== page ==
Putin's Pinellas pal: Don't have to like him to work with him

- Russian strongman Vladimir Putin has been at the center of controversy -- from the invasion of Crimea, to civilian attacks in Syria, to interference in the 2016 U.S. election. While pundits debate his motivations in the war on terror and U.S. intelligence officials asses his next moves, they could draw some insight from Carl Kuttler, a retired educator from Pinellas County.

Kuttler was Putin's partner, travel companion and longtime friend who has known Russia's leader longer than just about anyone in America.

When we visited Kuttler in his Pinellas County home, he showed us the small decorative plates Putin gave him as a gift when they were young men -- long before Putin surfaced on the national stage.

"Back then [the plates] would have been a dollar, and back then pennies were all he could afford," said Kuttler.

As a college administrator, Kuttler travelled to the Soviet Union in the 1980s, and Putin greeted him at the airport to pick up and carry his luggage. Kuttler believes that Putin's first assignment as a KGB agent was to monitor Kuttler, but they became friends from that trip and expanded their relationship through the years.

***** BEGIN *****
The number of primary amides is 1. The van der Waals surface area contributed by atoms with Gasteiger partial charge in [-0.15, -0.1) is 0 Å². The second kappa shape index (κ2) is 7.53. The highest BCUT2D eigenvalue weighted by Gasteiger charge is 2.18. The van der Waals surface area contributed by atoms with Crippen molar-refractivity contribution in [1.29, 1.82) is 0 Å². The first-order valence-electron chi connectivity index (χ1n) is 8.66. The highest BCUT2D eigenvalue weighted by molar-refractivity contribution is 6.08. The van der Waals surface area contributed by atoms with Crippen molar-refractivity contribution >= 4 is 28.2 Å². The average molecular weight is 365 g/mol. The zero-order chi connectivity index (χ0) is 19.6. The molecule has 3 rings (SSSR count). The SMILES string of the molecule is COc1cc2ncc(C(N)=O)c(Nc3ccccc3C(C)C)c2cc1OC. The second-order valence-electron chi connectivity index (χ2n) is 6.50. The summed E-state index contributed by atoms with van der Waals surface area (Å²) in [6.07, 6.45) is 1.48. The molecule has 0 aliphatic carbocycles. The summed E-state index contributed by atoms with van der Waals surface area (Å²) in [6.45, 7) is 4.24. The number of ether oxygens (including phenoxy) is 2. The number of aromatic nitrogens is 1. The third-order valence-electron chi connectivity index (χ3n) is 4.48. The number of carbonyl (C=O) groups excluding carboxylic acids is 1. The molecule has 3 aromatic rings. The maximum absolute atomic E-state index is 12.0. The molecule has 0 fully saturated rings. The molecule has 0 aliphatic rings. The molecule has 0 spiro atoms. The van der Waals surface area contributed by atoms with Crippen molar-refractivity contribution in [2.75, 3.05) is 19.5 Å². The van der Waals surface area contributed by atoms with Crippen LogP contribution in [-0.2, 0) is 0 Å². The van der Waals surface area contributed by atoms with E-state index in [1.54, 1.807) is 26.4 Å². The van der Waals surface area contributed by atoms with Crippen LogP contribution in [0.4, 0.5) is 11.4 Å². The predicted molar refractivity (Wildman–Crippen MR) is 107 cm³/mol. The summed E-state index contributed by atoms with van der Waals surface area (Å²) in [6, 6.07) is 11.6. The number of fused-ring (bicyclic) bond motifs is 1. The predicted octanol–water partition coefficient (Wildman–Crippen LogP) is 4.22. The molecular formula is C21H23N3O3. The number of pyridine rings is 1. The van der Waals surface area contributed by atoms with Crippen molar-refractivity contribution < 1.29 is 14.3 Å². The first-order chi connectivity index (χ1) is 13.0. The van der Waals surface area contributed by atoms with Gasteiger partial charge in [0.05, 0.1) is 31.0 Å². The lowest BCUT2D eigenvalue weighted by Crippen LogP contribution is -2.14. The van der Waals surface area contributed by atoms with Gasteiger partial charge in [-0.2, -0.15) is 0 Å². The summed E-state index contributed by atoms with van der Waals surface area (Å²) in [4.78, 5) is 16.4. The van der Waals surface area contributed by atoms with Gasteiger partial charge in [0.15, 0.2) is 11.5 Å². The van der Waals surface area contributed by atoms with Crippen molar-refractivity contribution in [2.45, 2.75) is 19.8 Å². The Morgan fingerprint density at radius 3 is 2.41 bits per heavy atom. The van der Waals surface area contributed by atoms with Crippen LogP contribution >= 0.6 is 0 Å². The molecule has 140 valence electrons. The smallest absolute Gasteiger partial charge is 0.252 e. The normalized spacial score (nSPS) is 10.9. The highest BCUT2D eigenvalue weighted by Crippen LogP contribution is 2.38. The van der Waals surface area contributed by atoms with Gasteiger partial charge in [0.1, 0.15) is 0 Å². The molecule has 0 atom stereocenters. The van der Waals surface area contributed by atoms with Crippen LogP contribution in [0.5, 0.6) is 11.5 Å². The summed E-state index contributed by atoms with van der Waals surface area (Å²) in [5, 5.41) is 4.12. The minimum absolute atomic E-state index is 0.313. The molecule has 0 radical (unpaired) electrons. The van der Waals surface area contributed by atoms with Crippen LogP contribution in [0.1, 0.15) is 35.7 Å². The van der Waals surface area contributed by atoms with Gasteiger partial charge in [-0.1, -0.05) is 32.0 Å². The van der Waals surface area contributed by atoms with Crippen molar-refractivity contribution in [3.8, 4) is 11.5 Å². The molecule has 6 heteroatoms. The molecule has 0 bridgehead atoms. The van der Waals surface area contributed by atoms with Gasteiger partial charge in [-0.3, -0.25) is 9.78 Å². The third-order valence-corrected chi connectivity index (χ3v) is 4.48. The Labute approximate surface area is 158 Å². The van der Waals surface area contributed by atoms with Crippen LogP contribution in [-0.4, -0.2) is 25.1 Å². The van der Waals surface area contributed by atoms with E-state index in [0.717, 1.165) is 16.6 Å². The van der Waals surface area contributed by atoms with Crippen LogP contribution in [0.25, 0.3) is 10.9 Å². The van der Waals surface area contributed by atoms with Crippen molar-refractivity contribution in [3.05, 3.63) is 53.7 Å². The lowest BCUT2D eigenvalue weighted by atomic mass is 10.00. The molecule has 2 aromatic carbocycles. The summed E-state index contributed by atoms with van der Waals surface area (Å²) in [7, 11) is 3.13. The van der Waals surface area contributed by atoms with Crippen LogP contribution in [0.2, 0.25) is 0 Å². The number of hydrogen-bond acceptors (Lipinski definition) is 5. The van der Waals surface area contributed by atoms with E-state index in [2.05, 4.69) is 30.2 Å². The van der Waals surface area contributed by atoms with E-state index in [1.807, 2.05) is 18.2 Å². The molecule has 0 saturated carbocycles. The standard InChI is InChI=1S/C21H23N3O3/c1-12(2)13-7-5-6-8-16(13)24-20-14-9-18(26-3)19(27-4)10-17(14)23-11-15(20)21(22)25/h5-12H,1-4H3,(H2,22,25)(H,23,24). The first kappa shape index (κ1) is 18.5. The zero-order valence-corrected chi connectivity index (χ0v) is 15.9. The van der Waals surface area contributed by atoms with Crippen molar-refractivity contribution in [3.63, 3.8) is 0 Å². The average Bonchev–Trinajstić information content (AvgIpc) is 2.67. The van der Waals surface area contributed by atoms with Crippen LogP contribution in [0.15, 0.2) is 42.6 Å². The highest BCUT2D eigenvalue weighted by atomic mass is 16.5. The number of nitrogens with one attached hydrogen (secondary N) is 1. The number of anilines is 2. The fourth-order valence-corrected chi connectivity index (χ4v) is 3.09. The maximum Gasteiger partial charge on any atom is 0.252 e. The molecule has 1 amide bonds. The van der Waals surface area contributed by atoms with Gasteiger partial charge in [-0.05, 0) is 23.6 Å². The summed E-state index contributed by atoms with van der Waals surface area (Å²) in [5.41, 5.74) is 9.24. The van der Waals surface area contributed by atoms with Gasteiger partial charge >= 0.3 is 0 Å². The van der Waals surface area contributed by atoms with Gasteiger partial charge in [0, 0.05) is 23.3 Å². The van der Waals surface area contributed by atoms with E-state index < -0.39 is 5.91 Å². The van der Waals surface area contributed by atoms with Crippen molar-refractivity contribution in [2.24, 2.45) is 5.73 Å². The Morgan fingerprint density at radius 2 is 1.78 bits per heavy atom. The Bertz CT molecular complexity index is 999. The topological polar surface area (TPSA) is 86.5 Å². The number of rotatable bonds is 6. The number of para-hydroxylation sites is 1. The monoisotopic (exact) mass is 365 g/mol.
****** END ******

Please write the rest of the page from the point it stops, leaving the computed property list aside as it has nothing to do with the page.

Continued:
Putin worked at St. Petersburg University in Russia. Kuttler led St. Petersburg College in Tampa Bay. As fellow educators and friends, they built an exchange program together. In a speech, Putin said his relationship with Kuttler and the trips they took together helped to fuel his rise to power.

"At that point, he said he kind of embellished that trip a little bit…and as a result got a promotion from university to vice mayor.  And that put (him) on the path to the president of Russia"

So when Putin took over Russia, U.S. officials showed up at Kuttler's door to try to get some scoop.  Kuttler said Putin leaves nothing to chance, and always thinks ahead. He added that Putin also places a high value on friendship.

"He was a master of detail. If he did something, he did it yesterday. It was well-planned. It was researched," he said.  "I believe Trump would be wise giving that friendship a serious try and I believe Putin will do likewise"

Of course, Kuttler also knows a lot of people in America don't trust Putin for good reason. Putin's critics say he's a bully and war criminal with a knack for making his rivals disappear.

Kuttler said while Putin has given his people a sense of pride, he has also given them a sense of fear. To that end, Kuttler said we don't have to trust him or like him, because if we could work with Stalin to beat common enemies in the past, Kuttler noted, we can also work with Putin to beat them now.

"My dream and my prayers are that we can put aside that which has separated us and build on it for the sake of peace for the world," he said. "When you have a friend, you go further than without friendship."

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